“She was a traitor just like the rest of them.”
“She was loyal to you.”
“Stop it, Paige.”
Paige met his gaze squarely. “She would’ve kissed your feet if you’d asked her—”
“Shut up, Paige. I do’ wanna hear another word about that harlot.”
“What’re you whining about now?”
A desert rat scurried between Tommy’s dead cars. The wind hummed through a hanging wire somewhere.
“You heard me,” Milt said. “Shows you’ll still listen to something.”
“She wasn’t just loyal to what you wanted for the community, you know.”
The old boards groaned under the weight of the swing.
Paige dropped her chin, maintained eye contact with him, and said, “She loved you.”
“Love is bullshit. Loyalty is bullshit. Look at this town. Can’t count on nobody.”
“Listen to yourself!” She knelt and took his liver-spotted hand in hers. Whispering again, she said, “I’m loyal to you.”
“I’ve stayed in this town when no one else would. I sat here with you and watched them leave. Watched the brook dry up, the dead grass blow away, and the oaks starve and fall down. The life left this place with everybody else, and I stayed for you.”
Milt put his lemonade between his knees and clapped. “Excellent performance. That what you think you did? Stayed here for me?”
“You let me down. Just like them.”
Paige pursed her lips, and her eyes reddened. “Dad…”
“You sound just like your mother.”
“Good. I couldn’t do better. Did she let you down, too?” Paige sniffed. A tear washed a clean trail down her dusty cheek.
“She left, didn’t she?”
“Dad, she died.”
“That’s called leaving.”
“And that’s why you didn’t mind if everybody else left?”
“Everybody left because they didn’t want to pay their fees.”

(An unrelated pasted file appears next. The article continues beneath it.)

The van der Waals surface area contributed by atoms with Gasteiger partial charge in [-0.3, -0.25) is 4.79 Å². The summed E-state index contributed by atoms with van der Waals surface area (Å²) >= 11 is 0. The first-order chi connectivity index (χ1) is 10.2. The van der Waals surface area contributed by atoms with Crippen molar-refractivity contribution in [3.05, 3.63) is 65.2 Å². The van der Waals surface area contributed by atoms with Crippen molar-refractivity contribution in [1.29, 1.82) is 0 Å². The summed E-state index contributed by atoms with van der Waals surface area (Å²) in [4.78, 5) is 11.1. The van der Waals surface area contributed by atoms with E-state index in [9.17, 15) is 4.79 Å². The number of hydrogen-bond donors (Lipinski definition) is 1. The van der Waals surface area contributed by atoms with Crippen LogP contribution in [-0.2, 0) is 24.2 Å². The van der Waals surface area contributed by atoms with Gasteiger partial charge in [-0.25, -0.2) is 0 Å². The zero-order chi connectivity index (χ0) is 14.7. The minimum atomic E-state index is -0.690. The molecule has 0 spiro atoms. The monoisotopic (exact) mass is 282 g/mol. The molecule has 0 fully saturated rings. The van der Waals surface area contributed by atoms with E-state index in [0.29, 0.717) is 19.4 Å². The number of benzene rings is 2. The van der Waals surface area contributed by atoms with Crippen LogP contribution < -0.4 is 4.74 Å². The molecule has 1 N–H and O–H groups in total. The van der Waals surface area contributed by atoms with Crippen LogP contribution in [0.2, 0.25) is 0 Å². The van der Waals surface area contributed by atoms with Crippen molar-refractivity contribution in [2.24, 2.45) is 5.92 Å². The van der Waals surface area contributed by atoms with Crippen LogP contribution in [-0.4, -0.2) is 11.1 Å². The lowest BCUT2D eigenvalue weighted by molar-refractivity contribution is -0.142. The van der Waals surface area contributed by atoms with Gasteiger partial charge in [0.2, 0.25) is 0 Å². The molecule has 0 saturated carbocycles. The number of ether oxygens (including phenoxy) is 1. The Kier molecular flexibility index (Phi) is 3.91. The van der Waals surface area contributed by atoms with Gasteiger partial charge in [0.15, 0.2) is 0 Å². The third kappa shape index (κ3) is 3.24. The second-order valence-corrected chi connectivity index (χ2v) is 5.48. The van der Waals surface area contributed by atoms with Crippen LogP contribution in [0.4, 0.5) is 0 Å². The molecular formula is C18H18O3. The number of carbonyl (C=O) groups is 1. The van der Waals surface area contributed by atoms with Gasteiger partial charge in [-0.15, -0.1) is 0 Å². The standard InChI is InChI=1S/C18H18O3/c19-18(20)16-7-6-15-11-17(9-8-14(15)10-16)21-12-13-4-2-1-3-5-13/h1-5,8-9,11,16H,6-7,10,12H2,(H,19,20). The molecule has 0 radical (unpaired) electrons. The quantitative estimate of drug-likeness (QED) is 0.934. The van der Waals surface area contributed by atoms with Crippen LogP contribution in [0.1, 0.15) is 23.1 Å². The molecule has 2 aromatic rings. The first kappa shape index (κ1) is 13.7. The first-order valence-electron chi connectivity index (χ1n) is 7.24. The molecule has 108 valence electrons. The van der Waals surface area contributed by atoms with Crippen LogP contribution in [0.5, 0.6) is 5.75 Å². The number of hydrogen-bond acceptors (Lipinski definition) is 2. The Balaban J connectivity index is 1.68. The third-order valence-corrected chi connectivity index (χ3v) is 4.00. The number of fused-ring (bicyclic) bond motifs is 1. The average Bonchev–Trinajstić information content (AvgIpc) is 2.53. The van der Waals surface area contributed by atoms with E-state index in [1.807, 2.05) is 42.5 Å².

“Dad. The lawsuits dried up. Nobody cares anymore.”
“God, you sound like all the rest of ’em.”
“It’s true is all.”
“My ass. I have no idea why you’re here. Just one of the Everitt boys is all you are, Paige. All you ever would be. Shoulda named you Pete.”
“Not nice, Dad. Why are you doing that?”
“Go on, Pete,” he said, waving his hand to the desert. “Go make yourself useful.”
“Dad. Come with me to Calif—”
“Go on, now gitt.”
Paige pulled her hand back to herself and stood.
“Go sweep Tommy’s porch. Stain the boardwalk. Drive to Santa Fe and buy me a gallon of milk. Sump’m. I don’t care. Just gitt and lea’ me ’lone.”
“I. Said. Gitt. Just go.”
Paige backed away, stepped off the wooden porch, and went to her truck. When she opened the door, he faced somewhere else from the porch. She squinted at the blowing dust, climbed inside, and turned over the engine.
A windblown doubletrack led a quarter-mile to another dirt intersection. There, a steadfast, sunbleached, wooden sign Paige built in her twenties pointed east to Santa Fe and west, to California.
Milt looked. At the old sign, her brake lights shined through her dusty trail. After an entire minute, the right one started blinking.
“No one to signal,” he whispered. “Go get me my damn milk, girl.”
Then the signal stopped.
In another minute, the left one started. Paige’s truck broke into a turn. Her next dusty trail headed west. Milt slurped his lemonade and flicked his wrist, as though to backhand the entire desert.
“Go on, Pete,” he said.
Jeff Van Valer is a neurologist and sleep medicine physician. He lives in Fishers, Indiana and has authored the first to books in the White Birch Village series, The Light in the Trees, and White Birch Graffiti. He rides mountain bikes and loves the desert.